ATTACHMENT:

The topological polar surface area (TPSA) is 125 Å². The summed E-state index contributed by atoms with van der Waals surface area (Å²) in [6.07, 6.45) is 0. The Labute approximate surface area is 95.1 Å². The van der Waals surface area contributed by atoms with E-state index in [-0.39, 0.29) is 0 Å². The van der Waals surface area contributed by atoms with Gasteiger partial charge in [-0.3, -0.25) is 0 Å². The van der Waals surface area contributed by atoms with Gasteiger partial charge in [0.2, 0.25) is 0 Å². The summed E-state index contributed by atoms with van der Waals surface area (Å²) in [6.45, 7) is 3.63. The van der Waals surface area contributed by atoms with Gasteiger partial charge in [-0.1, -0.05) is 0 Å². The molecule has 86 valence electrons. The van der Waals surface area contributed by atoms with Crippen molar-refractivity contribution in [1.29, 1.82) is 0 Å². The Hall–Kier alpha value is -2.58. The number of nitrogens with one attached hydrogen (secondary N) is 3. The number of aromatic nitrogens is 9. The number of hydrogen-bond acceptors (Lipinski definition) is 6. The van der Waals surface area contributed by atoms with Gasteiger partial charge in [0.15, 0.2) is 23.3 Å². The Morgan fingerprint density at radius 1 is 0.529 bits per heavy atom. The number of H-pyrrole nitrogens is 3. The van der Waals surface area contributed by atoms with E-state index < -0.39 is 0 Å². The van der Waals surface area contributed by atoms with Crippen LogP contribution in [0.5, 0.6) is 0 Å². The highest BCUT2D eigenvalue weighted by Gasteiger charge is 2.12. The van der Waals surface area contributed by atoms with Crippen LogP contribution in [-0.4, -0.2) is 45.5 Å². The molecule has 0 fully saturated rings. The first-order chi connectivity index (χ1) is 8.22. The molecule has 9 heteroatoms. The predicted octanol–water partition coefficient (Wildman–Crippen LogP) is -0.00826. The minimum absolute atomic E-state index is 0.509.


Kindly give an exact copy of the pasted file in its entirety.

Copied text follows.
The topological polar surface area (TPSA) is 125 Å². The summed E-state index contributed by atoms with van der Waals surface area (Å²) in [6.07, 6.45) is 0. The Labute approximate surface area is 95.1 Å². The van der Waals surface area contributed by atoms with E-state index in [-0.39, 0.29) is 0 Å². The van der Waals surface area contributed by atoms with Gasteiger partial charge in [-0.3, -0.25) is 0 Å². The van der Waals surface area contributed by atoms with Gasteiger partial charge in [0.2, 0.25) is 0 Å². The summed E-state index contributed by atoms with van der Waals surface area (Å²) in [6.45, 7) is 3.63. The van der Waals surface area contributed by atoms with Gasteiger partial charge in [-0.1, -0.05) is 0 Å². The molecule has 86 valence electrons. The van der Waals surface area contributed by atoms with Crippen molar-refractivity contribution in [1.29, 1.82) is 0 Å². The Hall–Kier alpha value is -2.58. The number of nitrogens with one attached hydrogen (secondary N) is 3. The number of aromatic nitrogens is 9. The number of hydrogen-bond acceptors (Lipinski definition) is 6. The van der Waals surface area contributed by atoms with Gasteiger partial charge in [0.15, 0.2) is 23.3 Å². The Morgan fingerprint density at radius 1 is 0.529 bits per heavy atom. The number of H-pyrrole nitrogens is 3. The van der Waals surface area contributed by atoms with E-state index < -0.39 is 0 Å². The van der Waals surface area contributed by atoms with Crippen LogP contribution in [0.5, 0.6) is 0 Å². The highest BCUT2D eigenvalue weighted by Gasteiger charge is 2.12. The van der Waals surface area contributed by atoms with Crippen LogP contribution in [-0.4, -0.2) is 45.5 Å². The molecule has 0 fully saturated rings. The first-order chi connectivity index (χ1) is 8.22. The molecule has 9 heteroatoms. The predicted octanol–water partition coefficient (Wildman–Crippen LogP) is -0.00826. The minimum absolute atomic E-state index is 0.509.